Analysis Of The Singer Solution To World Poverty

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Life over Luxury Everyday, wealthy American consumers buy huge houses, flat screen TV’s for every room in their house, $100,000 automobiles, DVD players to go in their brand new rides, and a plethora of other luxury items. Peter Singer, in "The Singer Solution to World Poverty," argues that there is no reason why these Americans and every other American who can afford to, does not donate to the needy. Since Singer cannot force anyone to donate money, he creates two hypothetical situations to support his argument and to get the reader to ask the question, "should I donate or not?" These hypothetical settings are seemingly persuasive in getting the reader to want to donate, but the argument loses its strength later on and the reader becomes…show more content…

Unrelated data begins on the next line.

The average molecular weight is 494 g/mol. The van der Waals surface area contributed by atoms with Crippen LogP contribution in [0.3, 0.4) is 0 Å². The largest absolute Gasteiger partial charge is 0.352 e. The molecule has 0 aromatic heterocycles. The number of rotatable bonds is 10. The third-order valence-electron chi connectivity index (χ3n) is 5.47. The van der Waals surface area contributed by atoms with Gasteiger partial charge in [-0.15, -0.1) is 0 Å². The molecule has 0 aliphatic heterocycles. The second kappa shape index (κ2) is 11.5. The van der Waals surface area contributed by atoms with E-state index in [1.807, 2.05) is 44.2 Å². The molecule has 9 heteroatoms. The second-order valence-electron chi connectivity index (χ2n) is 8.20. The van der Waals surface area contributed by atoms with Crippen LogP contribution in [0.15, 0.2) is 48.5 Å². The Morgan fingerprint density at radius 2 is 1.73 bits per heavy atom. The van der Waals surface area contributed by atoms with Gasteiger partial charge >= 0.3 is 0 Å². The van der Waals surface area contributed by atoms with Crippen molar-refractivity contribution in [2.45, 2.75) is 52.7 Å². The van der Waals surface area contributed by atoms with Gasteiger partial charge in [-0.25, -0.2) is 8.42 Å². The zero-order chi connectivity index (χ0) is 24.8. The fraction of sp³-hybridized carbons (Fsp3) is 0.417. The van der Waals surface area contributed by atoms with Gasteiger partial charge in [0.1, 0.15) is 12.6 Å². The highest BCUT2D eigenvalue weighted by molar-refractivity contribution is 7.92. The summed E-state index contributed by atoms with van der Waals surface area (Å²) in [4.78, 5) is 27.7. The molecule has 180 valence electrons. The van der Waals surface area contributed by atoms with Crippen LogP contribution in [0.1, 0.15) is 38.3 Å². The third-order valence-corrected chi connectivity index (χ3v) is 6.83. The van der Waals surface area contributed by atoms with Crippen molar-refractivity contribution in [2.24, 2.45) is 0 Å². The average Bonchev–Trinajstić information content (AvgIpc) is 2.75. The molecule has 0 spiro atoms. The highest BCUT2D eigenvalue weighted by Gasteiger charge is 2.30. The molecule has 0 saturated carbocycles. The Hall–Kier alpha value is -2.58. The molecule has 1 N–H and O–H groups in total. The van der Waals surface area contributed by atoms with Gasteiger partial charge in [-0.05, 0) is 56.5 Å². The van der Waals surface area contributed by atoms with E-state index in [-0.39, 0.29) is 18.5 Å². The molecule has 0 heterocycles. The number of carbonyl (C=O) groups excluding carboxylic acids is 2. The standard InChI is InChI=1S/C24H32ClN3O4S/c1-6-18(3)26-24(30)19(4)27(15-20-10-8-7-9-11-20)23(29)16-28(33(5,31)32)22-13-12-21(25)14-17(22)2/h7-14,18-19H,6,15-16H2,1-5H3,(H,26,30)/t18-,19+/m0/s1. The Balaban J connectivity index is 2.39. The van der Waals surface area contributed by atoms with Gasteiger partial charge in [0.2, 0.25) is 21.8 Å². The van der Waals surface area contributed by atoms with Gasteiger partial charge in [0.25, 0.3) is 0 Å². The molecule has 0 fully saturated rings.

"Unlike Dora, Bob did not have to look into the eyes of the child he was sacrificing for his own material comfort" (Singer 311). Singer stated that even though they were in two totally different situations dealing with the children, they both should have done everything that they possibly could to save the child. Singer is a utilitarian that looks at the effects of an action to determine whether it was right or wrong. In Dora’s situation, the child lived because she made the moral judgement to do the right thing, but she was still wrong for agreeing to sale the child. He feels that Dora made the right choices in her situation. As for Bob, Singer doesn’t believe that he made the best decision and feels that he should be punished for his actions. Singer thinks that the actions of both Bob and Dora are the same as the result of people in this world not donating money to help needy children. Singer states how easy it is to help a child by donating, yet so many people turn the other cheek and only think of themselves. According to Singer, it takes only $200 to save a child's life, and yet so many people are able but not willing to donate. Singer should not have demanded people to donate every cent of their extra money to save a child because it really redirects the attention of the audience he’s trying to persuade. I think a person with a good moral judgement would have redirected the train and saved the child regardless of the car. Material things can be replaced but the lives of people

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